One of the great success stories to come out of the video game industry in recent years is that of Guitar Hero. Using an innovative plastic guitar controller with five fret buttons at the neck of the guitar, and a strum key at the base, wannabe rockers no longer needed to undergo such annoyances as actually learning to play the guitar in order to rock out. Apparently there is an enormous market for people who would rather pretend to play guitar than actually do so, myself included. This fall, video rockers will get another heaping helping of guitar madness, with a few improvements and tweaks thrown in for good measure.

The original developer of the game, Harmonix, has moved on to another high profile project, EA and MTV's Rock Band. In their place for Guitar Hero III is the Tony Hawk series developer, NeverSoft. RedOctane and Activision are still on board, which has ensured that GH III still plays and feels like the now classic Guitar Hero you know and love.

The first and very welcome improvement to the game is seen before the disc even touches the console. Now, every version of Guitar Hero III will come with a fully wireless guitar. The new guitar is proportioned quite well, and uses the Gibson SG as its inspiration with an attractive black finish. The buttons now are outlined with their respective colour rather than being completely filled in, giving the guitar a bit more of a realistic look. That's not to say that the guitar looks real, because it's still not even remotely close to the real thing. It still looks like a toy, but it looks like a much sleeker toy than before. It's about the same size as the old ones, which is to say, a little small. Still, the buttons and the strum keys felt solid on the two guitars I got my hands on, particularly when compared to the Gibson Xplorer controller for GH II on the 360.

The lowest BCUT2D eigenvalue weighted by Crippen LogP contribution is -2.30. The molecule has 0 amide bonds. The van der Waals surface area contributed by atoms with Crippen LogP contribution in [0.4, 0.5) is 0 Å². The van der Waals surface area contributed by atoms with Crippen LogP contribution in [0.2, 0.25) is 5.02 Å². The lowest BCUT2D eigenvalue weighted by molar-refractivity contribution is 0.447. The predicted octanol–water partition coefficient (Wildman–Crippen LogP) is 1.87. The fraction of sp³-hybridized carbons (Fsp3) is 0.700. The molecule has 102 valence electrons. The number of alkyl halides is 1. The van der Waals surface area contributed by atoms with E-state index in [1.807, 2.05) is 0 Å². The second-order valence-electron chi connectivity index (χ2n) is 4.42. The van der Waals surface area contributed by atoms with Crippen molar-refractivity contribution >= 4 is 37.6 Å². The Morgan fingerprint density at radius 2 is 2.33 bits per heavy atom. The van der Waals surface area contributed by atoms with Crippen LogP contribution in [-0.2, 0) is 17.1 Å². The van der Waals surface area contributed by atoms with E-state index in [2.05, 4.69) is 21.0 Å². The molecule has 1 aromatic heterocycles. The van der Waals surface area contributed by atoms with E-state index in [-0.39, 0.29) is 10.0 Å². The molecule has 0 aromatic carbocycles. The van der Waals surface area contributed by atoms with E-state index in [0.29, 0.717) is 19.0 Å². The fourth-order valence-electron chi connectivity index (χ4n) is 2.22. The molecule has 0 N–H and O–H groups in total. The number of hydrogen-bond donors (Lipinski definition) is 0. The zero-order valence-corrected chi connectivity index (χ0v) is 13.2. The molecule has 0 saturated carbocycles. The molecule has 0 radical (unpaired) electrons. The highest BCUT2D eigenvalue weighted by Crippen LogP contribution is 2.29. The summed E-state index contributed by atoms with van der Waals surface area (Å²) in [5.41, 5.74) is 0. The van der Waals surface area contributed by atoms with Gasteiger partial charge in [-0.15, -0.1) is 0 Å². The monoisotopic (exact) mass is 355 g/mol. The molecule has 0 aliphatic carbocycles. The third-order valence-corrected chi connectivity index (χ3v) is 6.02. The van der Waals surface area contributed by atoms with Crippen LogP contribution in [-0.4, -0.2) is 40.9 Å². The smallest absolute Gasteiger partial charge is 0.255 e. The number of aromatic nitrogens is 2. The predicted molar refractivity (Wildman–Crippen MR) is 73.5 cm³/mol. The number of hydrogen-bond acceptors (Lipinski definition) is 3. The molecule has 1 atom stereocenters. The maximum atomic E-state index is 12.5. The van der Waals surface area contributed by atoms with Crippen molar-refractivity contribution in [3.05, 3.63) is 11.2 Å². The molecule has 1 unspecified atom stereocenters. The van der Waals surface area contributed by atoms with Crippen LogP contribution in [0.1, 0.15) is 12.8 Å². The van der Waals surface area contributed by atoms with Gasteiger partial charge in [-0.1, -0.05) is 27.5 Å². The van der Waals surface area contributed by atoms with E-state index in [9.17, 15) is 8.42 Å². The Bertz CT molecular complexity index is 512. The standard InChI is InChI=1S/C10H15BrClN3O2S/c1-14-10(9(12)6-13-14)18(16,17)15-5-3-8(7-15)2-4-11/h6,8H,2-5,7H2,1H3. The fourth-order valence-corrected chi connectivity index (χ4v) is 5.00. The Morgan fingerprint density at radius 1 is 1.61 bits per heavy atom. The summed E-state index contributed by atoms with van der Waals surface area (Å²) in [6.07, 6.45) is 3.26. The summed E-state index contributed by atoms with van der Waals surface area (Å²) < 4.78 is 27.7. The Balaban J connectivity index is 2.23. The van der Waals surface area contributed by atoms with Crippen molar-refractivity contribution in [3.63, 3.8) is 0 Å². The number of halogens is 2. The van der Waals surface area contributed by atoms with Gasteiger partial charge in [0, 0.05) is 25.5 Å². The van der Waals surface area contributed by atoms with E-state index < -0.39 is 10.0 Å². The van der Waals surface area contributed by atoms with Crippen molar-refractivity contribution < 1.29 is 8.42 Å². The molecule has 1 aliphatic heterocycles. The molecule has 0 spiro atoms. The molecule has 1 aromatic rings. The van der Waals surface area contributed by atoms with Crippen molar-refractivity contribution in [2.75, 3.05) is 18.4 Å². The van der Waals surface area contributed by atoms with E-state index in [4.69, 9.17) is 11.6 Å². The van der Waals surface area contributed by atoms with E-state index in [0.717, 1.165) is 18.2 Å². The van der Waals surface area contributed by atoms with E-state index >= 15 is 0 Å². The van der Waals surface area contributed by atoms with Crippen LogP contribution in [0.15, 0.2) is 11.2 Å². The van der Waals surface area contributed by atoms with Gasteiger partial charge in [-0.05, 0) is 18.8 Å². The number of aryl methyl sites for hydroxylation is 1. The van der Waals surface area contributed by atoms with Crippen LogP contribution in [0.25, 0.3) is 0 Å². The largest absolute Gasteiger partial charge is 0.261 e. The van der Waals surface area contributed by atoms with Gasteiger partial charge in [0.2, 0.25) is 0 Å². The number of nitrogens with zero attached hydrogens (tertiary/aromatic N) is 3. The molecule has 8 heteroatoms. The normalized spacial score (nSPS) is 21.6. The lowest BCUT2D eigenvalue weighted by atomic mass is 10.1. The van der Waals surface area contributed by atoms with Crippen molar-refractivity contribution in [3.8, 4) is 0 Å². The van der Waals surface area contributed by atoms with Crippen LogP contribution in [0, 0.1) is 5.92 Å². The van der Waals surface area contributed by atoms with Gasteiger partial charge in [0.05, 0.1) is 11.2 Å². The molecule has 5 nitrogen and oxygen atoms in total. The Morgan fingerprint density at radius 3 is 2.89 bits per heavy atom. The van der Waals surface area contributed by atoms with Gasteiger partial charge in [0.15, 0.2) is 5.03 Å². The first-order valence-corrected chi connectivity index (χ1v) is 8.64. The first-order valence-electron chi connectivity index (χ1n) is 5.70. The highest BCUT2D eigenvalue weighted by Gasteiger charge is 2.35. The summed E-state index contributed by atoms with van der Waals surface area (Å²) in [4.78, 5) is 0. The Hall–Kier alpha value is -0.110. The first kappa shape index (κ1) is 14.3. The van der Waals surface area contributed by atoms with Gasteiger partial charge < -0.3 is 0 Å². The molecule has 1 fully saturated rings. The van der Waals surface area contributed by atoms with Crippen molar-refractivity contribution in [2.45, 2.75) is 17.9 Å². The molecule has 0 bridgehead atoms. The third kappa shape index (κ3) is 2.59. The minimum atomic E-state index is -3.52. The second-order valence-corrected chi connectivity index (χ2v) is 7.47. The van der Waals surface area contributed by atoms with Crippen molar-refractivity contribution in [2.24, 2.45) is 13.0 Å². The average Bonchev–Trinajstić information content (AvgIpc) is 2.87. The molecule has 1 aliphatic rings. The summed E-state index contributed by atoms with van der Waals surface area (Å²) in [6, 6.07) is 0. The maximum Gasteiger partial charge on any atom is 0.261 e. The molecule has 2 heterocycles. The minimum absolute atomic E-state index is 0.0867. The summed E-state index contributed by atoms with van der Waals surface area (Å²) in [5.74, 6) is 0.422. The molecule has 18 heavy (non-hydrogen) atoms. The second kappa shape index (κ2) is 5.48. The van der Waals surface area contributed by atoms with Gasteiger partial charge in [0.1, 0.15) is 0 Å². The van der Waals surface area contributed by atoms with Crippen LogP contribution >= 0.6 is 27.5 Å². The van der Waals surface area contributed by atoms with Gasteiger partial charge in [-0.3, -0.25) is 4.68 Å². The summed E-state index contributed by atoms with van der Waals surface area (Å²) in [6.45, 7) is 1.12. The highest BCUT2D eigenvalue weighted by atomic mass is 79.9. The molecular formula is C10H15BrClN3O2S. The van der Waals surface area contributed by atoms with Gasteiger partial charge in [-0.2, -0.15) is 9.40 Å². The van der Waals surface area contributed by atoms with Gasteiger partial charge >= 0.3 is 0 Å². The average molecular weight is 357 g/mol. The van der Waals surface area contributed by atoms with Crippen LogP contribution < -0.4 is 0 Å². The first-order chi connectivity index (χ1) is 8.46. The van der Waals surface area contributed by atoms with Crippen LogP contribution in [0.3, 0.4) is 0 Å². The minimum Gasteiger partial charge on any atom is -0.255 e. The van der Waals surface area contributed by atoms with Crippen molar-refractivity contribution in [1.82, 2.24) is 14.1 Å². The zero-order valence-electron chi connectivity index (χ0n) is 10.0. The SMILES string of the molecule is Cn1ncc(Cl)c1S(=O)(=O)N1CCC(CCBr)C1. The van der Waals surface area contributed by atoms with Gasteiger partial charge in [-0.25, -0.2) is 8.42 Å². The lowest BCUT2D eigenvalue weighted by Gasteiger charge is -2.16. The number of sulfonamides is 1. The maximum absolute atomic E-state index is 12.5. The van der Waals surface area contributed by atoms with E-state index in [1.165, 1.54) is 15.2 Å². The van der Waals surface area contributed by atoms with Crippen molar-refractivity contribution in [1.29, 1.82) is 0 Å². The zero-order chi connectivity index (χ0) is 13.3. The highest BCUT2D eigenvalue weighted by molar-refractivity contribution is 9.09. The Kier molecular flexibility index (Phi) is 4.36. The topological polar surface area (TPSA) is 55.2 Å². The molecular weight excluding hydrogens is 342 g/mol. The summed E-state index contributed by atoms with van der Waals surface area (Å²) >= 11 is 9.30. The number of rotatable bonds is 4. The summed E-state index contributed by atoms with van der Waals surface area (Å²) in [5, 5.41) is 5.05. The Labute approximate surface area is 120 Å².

Gameplay is pretty similar to past Guitar Hero titles, which is a good thing. Notes still come at you at varying speeds depending on your difficulty setting. As the notes cross over a line at the bottom of the screen, you must push the corresponding fret button(s) and strum the note. If you've never played before, it takes a bit of practice to get used to, but it's an intuitive and extremely fun simulation of playing guitar.

Having played Guitar Hero II to the point of beating it on expert, I was able to jump right into Guitar Hero III and rock out on the same difficulty. If you've played past titles, you will be able to easily jump in and play on whichever difficulty you are comfortable with. I found the timing in GH III to be a little more lenient than in the past title in its timing. In GH II you had to be perfect in your timing to hit the note pretty much exactly as it passed through the line at the bottom. Here, expert difficulty felt about on par with hard mode in GH II.

Throughout the single player game, players will be required to face off against Guitar Legends such as Slash from Velvet Revolver and Rage Against the Machine's Tom Morello. These encounters take the place of the encore tracks during the career mode, and are an interesting concept for the boss tracks.